My #lrnchat experience

Last Thursday evening, even though I wasn’t feeling very well and wanted to just crash, I joined into #lrnchat on twitter, hoping to expand my personal learning network.  In introduction, I sent this tweet:

No response, so I rearead an realized I had used #learnchat rather than #lrnchat.  How silly of me, so I tried again:

Still no response, though I watched classmates exchanging greetings.  Well, the tweets were flying by, so I figured it was hard for all to keep up and that I’d eventually get engaged in the conversation.  I sent 6 additional tweets without any response at all and gave up, discouraged, after an hour.

Subsequently, I’ve learned from Jeannette that what happened was most probably a “fluke” caused by an unusual way Twitter may be treating new accounts with few followers as “spam.”

This is a course in informal learning, so here’s some of what I learned:

1.  It is incredibly frustrating to feel invisible.  I found myself less open and curious about what folks were saying that I might have learned from as I kept wondering why my messages were getting no response.  As I incorporate social tools into my PLN and into my learning strategy, this is something to be aware of to avoid turning people off.

2.  Technology is imperfect – just as people are imperfect.  (Thanks, Jeannette!).  As individual users/learners, we need to master the technology to learn its quirks, and as learning facilitators/network nurturers/knowledge curators, we need to be sure to be on the lookout for these imperfections and flukes. Perhaps people are participating but their posts are blocked for some reason…

3.  If resilience in organizations results from higher social capital at lower transaction costs, resilience in people comes from a sense of optimism, confidence and love of learning.

I’ll try #lrnchat again next time.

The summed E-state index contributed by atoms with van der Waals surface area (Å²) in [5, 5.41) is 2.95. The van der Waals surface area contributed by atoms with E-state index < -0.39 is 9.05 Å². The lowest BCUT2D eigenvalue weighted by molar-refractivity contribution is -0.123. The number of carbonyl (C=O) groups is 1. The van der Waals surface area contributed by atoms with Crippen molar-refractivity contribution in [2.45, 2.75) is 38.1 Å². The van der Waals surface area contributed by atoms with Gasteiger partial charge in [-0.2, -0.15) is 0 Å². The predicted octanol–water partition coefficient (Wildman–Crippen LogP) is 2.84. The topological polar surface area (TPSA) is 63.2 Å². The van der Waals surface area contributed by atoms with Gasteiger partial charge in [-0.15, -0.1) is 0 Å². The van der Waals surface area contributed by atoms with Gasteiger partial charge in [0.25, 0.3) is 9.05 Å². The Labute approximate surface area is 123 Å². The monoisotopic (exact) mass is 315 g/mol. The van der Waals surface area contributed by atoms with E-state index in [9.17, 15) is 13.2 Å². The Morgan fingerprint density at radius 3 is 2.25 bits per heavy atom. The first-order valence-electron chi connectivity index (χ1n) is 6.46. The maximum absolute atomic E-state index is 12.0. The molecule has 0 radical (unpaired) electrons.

4 thoughts on “My #lrnchat experience

  1. So sorry you missed out on participation. It is really validating when someone else comments on your posts during the discussion. Lurking and watching in social media only gets you so much. But contributing really bumps us the learning, motivation, and value for me.

  2. Sorry you had such a bad experience. If it makes you feel better, I teach technology and fancy myself someone not afraid to try new things. (My first email was before Windows 3.1) However, I find learning new things live on the web VERY intimidating. It’s one thing to hack around on a program in the privacy of your own computer, but learning while being watched is never comfortable. I just keep telling myself that ‘they’ have all been in the same position and if they can’t sympathize than I probably should not care what they think….

    Another thing I learned teaching. If you want a response, ask a question, don’t make a statement. If you ‘say’ something people probably read it, agreed, nod in agreement, and move on. If you ask a question human nature is to want to answer it. (even if you don’t have an answer…)

    What do you think?

  3. Please do try again! The fluke you experienced seems to be something new with Twitter, as I had it happen with one of my own classes recently. My guess is in the name of reducing spam accounts they’ve perhaps overcorrected with limits on activity from new accounts. Thanks for your patience.


    • Thanks – I will! Was on vacation for the last one, but enjoyed the last #realwplearn. Actually I got help from Twitter support: my messages were bouncing because I had mistyped my email address when I first signed up. It’s all good now – see you in the next #lrnchat! If I type the hashtag correctly!

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